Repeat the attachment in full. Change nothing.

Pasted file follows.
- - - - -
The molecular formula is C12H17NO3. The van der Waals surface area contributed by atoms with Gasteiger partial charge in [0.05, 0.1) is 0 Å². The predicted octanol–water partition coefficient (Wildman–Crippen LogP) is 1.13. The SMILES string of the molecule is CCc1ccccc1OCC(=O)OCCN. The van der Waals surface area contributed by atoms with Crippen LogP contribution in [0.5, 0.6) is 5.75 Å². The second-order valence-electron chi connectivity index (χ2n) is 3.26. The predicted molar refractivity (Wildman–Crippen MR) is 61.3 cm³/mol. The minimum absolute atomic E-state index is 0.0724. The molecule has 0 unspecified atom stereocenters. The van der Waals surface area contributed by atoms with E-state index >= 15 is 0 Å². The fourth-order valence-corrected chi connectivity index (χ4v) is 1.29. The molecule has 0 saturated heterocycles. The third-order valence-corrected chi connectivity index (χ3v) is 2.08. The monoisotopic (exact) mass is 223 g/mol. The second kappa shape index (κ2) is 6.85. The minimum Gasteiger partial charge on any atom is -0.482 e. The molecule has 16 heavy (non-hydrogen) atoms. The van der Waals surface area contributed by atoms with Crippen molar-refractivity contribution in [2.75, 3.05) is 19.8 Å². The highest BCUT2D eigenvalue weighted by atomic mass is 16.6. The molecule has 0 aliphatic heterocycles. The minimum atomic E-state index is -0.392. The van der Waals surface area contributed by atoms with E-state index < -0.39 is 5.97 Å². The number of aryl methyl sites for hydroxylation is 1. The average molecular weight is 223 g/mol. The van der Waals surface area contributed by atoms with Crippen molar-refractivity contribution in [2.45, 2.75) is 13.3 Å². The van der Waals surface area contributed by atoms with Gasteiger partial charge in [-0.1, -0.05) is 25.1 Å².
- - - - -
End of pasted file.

The molecular formula is C12H17NO3. The van der Waals surface area contributed by atoms with Gasteiger partial charge in [0.05, 0.1) is 0 Å². The predicted octanol–water partition coefficient (Wildman–Crippen LogP) is 1.13. The SMILES string of the molecule is CCc1ccccc1OCC(=O)OCCN. The van der Waals surface area contributed by atoms with Crippen LogP contribution in [0.5, 0.6) is 5.75 Å². The second-order valence-electron chi connectivity index (χ2n) is 3.26. The predicted molar refractivity (Wildman–Crippen MR) is 61.3 cm³/mol. The minimum absolute atomic E-state index is 0.0724. The molecule has 0 unspecified atom stereocenters. The van der Waals surface area contributed by atoms with E-state index >= 15 is 0 Å². The fourth-order valence-corrected chi connectivity index (χ4v) is 1.29. The molecule has 0 saturated heterocycles. The third-order valence-corrected chi connectivity index (χ3v) is 2.08. The monoisotopic (exact) mass is 223 g/mol. The second kappa shape index (κ2) is 6.85. The minimum Gasteiger partial charge on any atom is -0.482 e. The molecule has 16 heavy (non-hydrogen) atoms. The van der Waals surface area contributed by atoms with Crippen molar-refractivity contribution in [2.75, 3.05) is 19.8 Å². The highest BCUT2D eigenvalue weighted by atomic mass is 16.6. The molecule has 0 aliphatic heterocycles. The minimum atomic E-state index is -0.392. The van der Waals surface area contributed by atoms with E-state index < -0.39 is 5.97 Å². The number of aryl methyl sites for hydroxylation is 1. The average molecular weight is 223 g/mol. The van der Waals surface area contributed by atoms with Crippen molar-refractivity contribution in [2.45, 2.75) is 13.3 Å². The van der Waals surface area contributed by atoms with Gasteiger partial charge in [-0.1, -0.05) is 25.1 Å².